An unfortunate fact of economic life is that a family cannot live as cheaply divided as it can together. Thus, after a divorce, the living standard of the entire family is often lowered and the court often finds itself in the unenviable position of having to divide a scarcity of resources. Also, there is the problem of changing the child support order to meet changing needs of children and enforcing court orders against fathers and mothers who either refuse to make court-ordered child support payments or who cannot do so due to circumstances beyond their control. Both parents have a legal duty to support their child according to their ability to do so.
When a couple divorces or ceases to live together with their children as a family, the courts are usually required to establish by decree the amount of child support a non-custodial parent must pay.Child support payments may be incorporated into the divorce judgment or may be provided for in a marital separation agreement. Both parents should consider the appropriate amount of child support and make this agreement part of a marital separation agreement. After a child support order is in place, the support amount will be deducted from the non-custodial parent’s paycheck. State law requires immediate income withholding in most cases. This is an easy way for the non-custodial parent to make child support payments. It also provides the non-custodial parent with a record of payments made. If support payments are not deducted from the non-custodial parent’s paycheck, they should be paid as directed in the court order. It is very important to keep records of the payments that are made.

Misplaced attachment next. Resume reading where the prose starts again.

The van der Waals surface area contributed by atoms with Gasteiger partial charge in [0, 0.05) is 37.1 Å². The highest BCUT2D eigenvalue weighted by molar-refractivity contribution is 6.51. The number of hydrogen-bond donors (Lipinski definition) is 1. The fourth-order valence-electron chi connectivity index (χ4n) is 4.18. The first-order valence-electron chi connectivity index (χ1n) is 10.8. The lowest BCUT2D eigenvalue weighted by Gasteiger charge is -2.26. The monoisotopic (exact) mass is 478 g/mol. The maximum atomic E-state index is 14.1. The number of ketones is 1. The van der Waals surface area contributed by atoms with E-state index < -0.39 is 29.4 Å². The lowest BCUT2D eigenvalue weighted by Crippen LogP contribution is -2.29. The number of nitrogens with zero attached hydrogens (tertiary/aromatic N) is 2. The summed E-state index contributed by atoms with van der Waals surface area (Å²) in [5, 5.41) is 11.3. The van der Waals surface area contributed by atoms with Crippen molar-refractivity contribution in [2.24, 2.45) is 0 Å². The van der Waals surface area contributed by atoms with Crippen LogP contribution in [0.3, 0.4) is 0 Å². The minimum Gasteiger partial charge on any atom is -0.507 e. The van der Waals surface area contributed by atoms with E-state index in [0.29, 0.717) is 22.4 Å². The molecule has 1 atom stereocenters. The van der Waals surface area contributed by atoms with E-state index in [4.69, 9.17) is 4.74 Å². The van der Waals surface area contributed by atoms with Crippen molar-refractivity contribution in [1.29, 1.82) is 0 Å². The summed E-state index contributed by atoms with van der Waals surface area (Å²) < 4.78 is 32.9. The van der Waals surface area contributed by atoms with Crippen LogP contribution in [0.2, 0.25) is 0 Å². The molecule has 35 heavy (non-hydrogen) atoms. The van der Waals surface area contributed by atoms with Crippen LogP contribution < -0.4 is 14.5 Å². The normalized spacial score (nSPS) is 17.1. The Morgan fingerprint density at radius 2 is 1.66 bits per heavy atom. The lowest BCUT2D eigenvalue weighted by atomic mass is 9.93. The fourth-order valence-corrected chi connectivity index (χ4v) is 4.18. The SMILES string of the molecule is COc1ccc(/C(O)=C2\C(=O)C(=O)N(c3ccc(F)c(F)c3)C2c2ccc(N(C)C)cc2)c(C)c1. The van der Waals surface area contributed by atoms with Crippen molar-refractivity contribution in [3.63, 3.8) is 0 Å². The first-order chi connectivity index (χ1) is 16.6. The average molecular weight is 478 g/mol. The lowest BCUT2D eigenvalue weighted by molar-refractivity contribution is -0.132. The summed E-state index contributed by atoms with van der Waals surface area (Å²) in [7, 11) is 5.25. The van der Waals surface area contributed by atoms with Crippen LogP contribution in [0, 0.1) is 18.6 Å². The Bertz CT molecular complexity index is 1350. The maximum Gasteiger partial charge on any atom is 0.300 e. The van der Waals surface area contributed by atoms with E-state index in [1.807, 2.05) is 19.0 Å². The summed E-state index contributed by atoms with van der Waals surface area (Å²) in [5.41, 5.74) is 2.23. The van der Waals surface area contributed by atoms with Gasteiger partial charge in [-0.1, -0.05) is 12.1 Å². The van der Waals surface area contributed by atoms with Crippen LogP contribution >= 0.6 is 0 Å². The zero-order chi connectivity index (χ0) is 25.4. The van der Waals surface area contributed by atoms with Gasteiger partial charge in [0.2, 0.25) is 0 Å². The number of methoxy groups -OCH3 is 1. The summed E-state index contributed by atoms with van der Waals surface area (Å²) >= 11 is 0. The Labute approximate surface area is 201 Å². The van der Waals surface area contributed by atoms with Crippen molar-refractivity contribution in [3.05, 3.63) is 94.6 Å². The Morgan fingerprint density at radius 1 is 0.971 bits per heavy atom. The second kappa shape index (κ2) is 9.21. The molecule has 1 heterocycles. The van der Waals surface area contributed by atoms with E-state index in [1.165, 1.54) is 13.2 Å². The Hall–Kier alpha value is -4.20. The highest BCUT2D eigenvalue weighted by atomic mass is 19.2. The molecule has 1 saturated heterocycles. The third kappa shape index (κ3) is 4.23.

When a non-custodial parent does not pay the full amount or does not pay at all, enforcement action is necessary.
These are actions that enforce child support:
• Withholding child support from paychecks, unemployment or weekly worker’s compensation benefits
• Intercepting federal and/or state income tax refunds
• Reporting the parent’s delinquent child support payments to the three credit reporting bureaus
• Suspension or revocation of a non-custodial parent’s drivers’, professional, occupational or recreational hunting or fishing licenses for their failure to pay child support as ordered
• Filing contempt actions in the superior court which may result in a jail sentence if the non-custodial parent is found to be in contempt of court
• Filing of liens to seize matched bank accounts, lump sum worker’s compensation settlements, and real or personal property
• Denial, suspension or revocation of the passport
If a parent does not obey a support order, he or she may be found in contempt of court. A contempt action may be filed against the non-custodial parent who fails to make support payments or does not maintain the required medical insurance. Non-custodial parents found in contempt of court may be fined, sentenced to jail or both.All states also have criminal statutes on the books to punish parents who refuse to pay their child support. If the custodial parent complains to the district attorney’s office, it may seek an indictment against the non-paying parent in criminal court. If the defendant is found guilty, he or she may be jailed. Or, the guilty parent may be put on probation and allowed to remain free if he or she pays all back child support and makes all future payments in a timely manner.